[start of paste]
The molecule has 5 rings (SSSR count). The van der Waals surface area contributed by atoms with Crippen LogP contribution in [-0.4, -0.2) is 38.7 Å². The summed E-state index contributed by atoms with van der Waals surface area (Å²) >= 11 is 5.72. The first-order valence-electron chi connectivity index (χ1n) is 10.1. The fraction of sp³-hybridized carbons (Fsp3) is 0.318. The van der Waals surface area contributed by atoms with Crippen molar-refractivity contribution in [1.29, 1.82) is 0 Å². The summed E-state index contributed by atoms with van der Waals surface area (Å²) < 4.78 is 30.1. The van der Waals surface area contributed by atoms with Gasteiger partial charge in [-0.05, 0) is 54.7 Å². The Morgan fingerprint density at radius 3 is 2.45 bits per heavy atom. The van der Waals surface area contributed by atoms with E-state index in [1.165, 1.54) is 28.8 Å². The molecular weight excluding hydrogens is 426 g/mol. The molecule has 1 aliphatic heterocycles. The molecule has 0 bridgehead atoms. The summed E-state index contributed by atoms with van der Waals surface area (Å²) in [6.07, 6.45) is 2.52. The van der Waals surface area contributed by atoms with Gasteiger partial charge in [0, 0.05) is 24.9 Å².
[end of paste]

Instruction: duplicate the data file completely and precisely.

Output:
The molecule has 5 rings (SSSR count). The van der Waals surface area contributed by atoms with Crippen LogP contribution in [-0.4, -0.2) is 38.7 Å². The summed E-state index contributed by atoms with van der Waals surface area (Å²) >= 11 is 5.72. The first-order valence-electron chi connectivity index (χ1n) is 10.1. The fraction of sp³-hybridized carbons (Fsp3) is 0.318. The van der Waals surface area contributed by atoms with Crippen molar-refractivity contribution in [1.29, 1.82) is 0 Å². The summed E-state index contributed by atoms with van der Waals surface area (Å²) < 4.78 is 30.1. The van der Waals surface area contributed by atoms with Gasteiger partial charge in [-0.05, 0) is 54.7 Å². The Morgan fingerprint density at radius 3 is 2.45 bits per heavy atom. The van der Waals surface area contributed by atoms with E-state index in [1.165, 1.54) is 28.8 Å². The molecular weight excluding hydrogens is 426 g/mol. The molecule has 1 aliphatic heterocycles. The molecule has 0 bridgehead atoms. The summed E-state index contributed by atoms with van der Waals surface area (Å²) in [6.07, 6.45) is 2.52. The van der Waals surface area contributed by atoms with Gasteiger partial charge in [0, 0.05) is 24.9 Å².